Using the dimension of the ductwork it is determined that the scale is 1/8″ = 1′-0″ as shown in the image above. The 50″ x 30″ duct measure 4′-2″ on our scale which is equivalent to 50 inches.

## How to Use **the Metric Scale (SI Units)**

The Metric system is widely used around the world and on some Government projects, so it’s imperative that you understand both methods. The following scale is derived by measuring the drawings and multiplying every centimeter (cm) on the drawing by the denominator of the scale ratio such as 1:50 which means that for every 1 cm measured on the drawing it is equivalent to 50 cm in real life.

Basically the scale is represented by two numbers in a ratio, with the first number being how many centimeters are shown on your drawing followed by the second number which is separated by a colon (“:”), then the matching length of the real item to be built.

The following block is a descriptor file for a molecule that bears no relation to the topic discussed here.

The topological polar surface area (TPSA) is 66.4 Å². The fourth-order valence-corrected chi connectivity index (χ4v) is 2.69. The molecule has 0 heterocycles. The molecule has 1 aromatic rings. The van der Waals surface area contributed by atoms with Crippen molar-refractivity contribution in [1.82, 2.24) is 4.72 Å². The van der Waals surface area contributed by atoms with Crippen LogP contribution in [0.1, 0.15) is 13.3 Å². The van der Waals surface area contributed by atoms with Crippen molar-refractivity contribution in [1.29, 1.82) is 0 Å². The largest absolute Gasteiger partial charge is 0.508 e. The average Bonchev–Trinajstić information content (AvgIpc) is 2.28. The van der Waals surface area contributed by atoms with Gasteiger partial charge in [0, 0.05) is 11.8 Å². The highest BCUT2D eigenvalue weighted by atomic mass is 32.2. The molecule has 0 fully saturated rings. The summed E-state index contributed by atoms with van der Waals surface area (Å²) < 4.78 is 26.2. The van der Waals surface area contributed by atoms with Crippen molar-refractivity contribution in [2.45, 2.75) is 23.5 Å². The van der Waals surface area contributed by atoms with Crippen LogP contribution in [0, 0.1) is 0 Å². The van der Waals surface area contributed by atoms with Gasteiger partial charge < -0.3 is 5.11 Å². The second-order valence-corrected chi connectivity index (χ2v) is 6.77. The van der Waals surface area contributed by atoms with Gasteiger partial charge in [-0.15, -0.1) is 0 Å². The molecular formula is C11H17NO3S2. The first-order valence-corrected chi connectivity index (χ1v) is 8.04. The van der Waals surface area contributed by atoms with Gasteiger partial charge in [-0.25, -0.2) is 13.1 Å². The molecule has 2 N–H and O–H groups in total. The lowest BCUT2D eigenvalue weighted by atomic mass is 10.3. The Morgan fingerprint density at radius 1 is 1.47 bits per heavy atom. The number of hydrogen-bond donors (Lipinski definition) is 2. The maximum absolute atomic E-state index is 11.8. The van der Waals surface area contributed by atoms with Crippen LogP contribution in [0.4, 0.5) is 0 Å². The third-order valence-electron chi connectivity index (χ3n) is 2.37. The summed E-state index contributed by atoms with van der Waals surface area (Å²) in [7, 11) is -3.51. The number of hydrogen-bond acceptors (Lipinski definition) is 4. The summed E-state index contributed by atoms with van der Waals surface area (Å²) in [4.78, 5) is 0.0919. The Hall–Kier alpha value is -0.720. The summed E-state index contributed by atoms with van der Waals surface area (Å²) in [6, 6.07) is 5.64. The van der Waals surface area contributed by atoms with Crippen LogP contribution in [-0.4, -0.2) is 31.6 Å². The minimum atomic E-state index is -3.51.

If we blow up the image of the scale, we see that there are two scales referenced at one end as opposed to the imperial version that showed 1/4” on the left side and 1/8” on the right side of the scale.

**Metric Scale 1:50**

The two scales shown are 1:50 and 1:500. What they represent is the following;

1:50 means that when you measure 1 cm on the drawing it is equivalent to 50 cm of the real item to be built. 1:50 is also equivalent to 1/2 of meter for every cm on the drawings, because 100 cm is equal to a 1 meter.

**Metric Scale 1:500**

Using the yellow highlighted 1:500 scale means that when you measure 1 cm on the drawing it is equivalent to 500 cm of the real item to be built. 1:500 is also equivalent to 5 meters for every 1 cm on the drawings, because 100 cm is equal to 1 meter; 500 cm is equal to 5 meters.